The small bulbourethral glands are located caudally in the pelvic cavity on either side of the pelvic urethra and can be palpated rectally. These animals also have lobulated vesicular glands, disseminate prostates, and a widening of the vas deferens known as the ampulla. Spermatogenesis requires approximately 49 to 60 days from the start of germ cell division until the spermatozoa are released from the seminiferous tubules. Another 10 days to 2 weeks are required for the sperm to pass from the seminiferous tubules through the epididymis.

Breeding Soundness Examination in the Ram

A breeding soundness examination (BSE) should be performed on all rams before the beginning of the breeding season. With the ram being expected to breed as many as 100 ewes during a season, his individual worth far outweighs the cost of a BSE. A proper BSE consists of a thorough physical examination with special attention to the scrotum and testicles, as well as an evaluation of the semen quality.

Most BSEs do not routinely include an evaluation of the ram’s libido or his physical ability to make intromission. The veterinarian should communicate clearly with the client regarding the limitations of the BSE performed and the need for some sort of libido testing.

Such testing often can be accomplished by directly observing the animal in the first part of the breeding season. Large sheep producers may be encouraged to keep an extra 10% of rams deemed satisfactory for reproductive purposes by veterinary examination, to ensure adequate “ram power.”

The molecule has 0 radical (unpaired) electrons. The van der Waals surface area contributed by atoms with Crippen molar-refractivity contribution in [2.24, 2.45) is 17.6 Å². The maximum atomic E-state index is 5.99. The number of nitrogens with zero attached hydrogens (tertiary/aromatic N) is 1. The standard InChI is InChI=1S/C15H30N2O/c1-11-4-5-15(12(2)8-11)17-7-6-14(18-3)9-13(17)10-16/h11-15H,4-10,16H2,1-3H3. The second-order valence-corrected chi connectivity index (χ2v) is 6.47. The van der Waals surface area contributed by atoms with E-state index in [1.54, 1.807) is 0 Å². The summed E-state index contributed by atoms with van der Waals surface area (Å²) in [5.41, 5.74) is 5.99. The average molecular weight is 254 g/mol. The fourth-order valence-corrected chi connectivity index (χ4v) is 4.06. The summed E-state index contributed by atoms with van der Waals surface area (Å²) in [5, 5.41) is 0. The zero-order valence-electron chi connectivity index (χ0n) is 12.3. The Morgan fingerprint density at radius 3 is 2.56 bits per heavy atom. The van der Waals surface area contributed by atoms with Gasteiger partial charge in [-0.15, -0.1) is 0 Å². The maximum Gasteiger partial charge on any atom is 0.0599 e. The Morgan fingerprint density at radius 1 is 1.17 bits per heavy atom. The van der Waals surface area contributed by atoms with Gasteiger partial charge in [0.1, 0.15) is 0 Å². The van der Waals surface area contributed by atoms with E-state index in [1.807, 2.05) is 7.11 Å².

Breeding Soundness Examine

Examination of Reproductive Tract

The scrotum should be palpated to ensure that both testicles are present, approximately equal in size, and of firm consistency; any localized swellings or areas of induration should be noted. The head and tail of the epididymis are palpated to detect swelling, pain, or signs of inflammation. Epididymitis is a relatively common problem in rams.

Any ram exhibiting signs of epididymitis should be considered to be infected with Brucella Ovis until proved otherwise. The spermatic cord should be examined specifically for deformities in the vascular plexus and vas deferens. The penis usually can be extended by pressing down around the external preputial orifice and grasping the protruding penis with a gauze pad (Figure 8-1).

Occasionally the sigmoid flexure may need to be straightened to assist in extending the penis. The penis is then carefully inspected for evidence of active lesions or old scars. The penis can be held in extension by wrapping a strip of gauze around the junction between the free portion of the penis and the prepuce. This method also is helpful in collecting semen by electroejaculation. The penis generally is easier to extend when the animal is being held up on the rump than when it is in lateral recumbency.

Scrotal Circumference

To determine the SC, the clinician should pull both of the ram’s testicles ventrally into the scrotum and measure it at its largest circumference, using a tape measure marked in centimeters. Care must be taken with breeds that have heavy scrotal wool, because wool may falsely enlarge the measured circumference.

Taking the average of several measurements can increase the accuracy of the SC value obtained. The tape should be snug on the scrotum, while barely indenting the skin so that the tape does not slide out of position (Figure 8-2). SC in the ram is highly heritable and appears to be related to sperm output and age at puberty.

For the selection of ram lambs, the testicular diameter at 170 days provides a long-range prediction of post-pubertal testicular size and sperm output. SC is a major criterion for selecting replacement rams. Minimum accepted SC’s of 30 cm for ram lambs weighing more than 150 lb., 33 cm for 12- to 18-month-old rams, and 36 cm for rams weighing more than 250 lb. have been suggested. 

How to Check Ram for Breeding Condition

Strictly on the basis of age, rams at 8 to 14 months should have SC’s of 28 to 36 cm to be classified as satisfactory and more than 36 cm to be classified as exceptional. Rams older than 14 months should have SC’s of 32 to 40 cm to be classified as satisfactory and more than 40 cm to be classified as exceptional.